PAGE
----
Social relationships and emotional separation
Written by listed counsellor/psychotherapist: Dr. Sidrah Muntaha, Harley Street & South Woodford, London
4th March, 20160 Comments
Social relationships play a fundamental role in defining our identities. We strive to live together in family settings, we have children with the hope that our genetic make up will live on and we seek the company of others who are in some way similar to us in the hope of finding acceptance and commonality.
Managing social expectations
However, all too often social relationships can cause anxiety and stress. These stressors are often associated with social expectations and the need to conform to social norms. This appears to be particularly problematic for individuals who value social acceptance and who are part of a close knit family and/or community. There may be a conflict within an individual for the need to separate from friends and family whilst wishing to remain connected and supported by the same social structures.
Dependency vs autonomy
It is useful to note that this conflict and attempt to separate tends to occur during adolescence, when individuals test boundaries, assert their own need for autonomy and begin to define their own norms. However, this process is not always supported by caregivers and communities particularly where inter-dependency, conformity and social acceptance is highly regarded. This can lead to complications in emotionally separating adequately from the caregiver in order to develop a balanced and psychological healthy way of managing subsequent adult relationships. The balanced approach would entail an individual negotiating a middle ground, one which adheres to necessary social values and norms, whilst retaining the capacity to think independently and exercise self autonomy when appropriate.
Fear of rejection and childhood experiences
However, there are times when individuals find it difficult to make choices that are emotionally right for them for fear of being criticised, rejected or even abandoned by others. Although this may seem irrational, often these fears stem from unresolved fears in childhood and adolescence. The toddler who learns to curb his/her own need for love, care and attention in order to avoid displeasing or frustrating the caregiver, may learn in adulthood to anxiously adhere to all social norms in order to be liked or accepted. This may not necessary be a problem if others provide the necessary assurance and acceptance. However, this tendency, if abused in a social relationship (within family settings or even at work) can lead to anxiety, depression and other mental health issues.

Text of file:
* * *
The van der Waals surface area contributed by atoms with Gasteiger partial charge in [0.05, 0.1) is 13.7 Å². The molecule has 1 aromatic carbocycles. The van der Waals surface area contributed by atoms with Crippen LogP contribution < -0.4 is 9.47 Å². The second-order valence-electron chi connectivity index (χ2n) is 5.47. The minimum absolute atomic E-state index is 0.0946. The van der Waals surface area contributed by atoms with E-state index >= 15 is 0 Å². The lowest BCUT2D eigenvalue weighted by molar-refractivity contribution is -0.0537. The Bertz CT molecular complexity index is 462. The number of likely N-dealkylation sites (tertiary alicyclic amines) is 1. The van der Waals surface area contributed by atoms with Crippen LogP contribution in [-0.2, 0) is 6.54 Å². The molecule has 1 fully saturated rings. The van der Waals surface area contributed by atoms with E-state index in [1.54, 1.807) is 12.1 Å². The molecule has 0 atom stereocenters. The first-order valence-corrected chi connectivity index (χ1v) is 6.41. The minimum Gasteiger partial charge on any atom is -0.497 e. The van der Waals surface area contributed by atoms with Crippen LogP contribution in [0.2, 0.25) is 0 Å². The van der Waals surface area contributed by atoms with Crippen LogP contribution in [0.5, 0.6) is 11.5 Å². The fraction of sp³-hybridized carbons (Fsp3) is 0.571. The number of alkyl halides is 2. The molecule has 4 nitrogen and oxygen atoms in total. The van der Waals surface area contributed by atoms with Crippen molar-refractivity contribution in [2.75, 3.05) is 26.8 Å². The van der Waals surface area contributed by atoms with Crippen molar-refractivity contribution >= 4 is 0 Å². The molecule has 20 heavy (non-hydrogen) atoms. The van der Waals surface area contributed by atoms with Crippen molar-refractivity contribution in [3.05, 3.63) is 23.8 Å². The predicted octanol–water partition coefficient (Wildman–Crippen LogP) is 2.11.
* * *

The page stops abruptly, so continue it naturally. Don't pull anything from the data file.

Seeking appropriate support
If you find yourself unable to articulate your own needs or unable to choose a lifestyle that feels right for you. If you fear criticism and rejection to the extent that your choices and decisions are entirely based on gaining acceptance from others. If you find yourself feeling increasingly isolated within your own social circle or community. You may be at risk of developing emotional difficulties. If this is the case, you may wish to consider the following:
- Take a risk and ‘test out’ speaking about a topic you would never normally talk about with a close confidant. This may be a friend, relative or colleague. Try to anticipate their reaction and compare that to their actual response. Notice any discrepancies in your expectations and notice any drop in your anxiety levels after you have spoken with them.
- Consider your relationship with your parents or caregivers. How did you meet your needs with them? How did they respond when you needed comfort? Notice any similarities in how you behaved as a child with your caregivers and how you now engage in adult social relationships whether at work or at home.
- If you find that you are persistently feeling low in energy, lacking motivation, withdrawing from others and losing interest in daily activities, then it may be useful to speak to an appropriately trained mental health professional. You may wish to access individual or couple/family therapy to talk through some of the above, so that you may learn more about any unhelpful relationship patterns which have detrimental effects on your emotional well-being. By examining these unhelpful patterns, you will be better able to understand yourself and others, and be better able to manage your own needs and wishes within your relationships and within your social settings.
About the author
I am a chartered clinical psychologist and associate fellow of the British Psychological Society (BPS). I am member of the Division of Clinical Psychology and have specialist experience in working with complex mental health issues including psychosis and personality disorder. I offer individual interventions, couple work and supervision.
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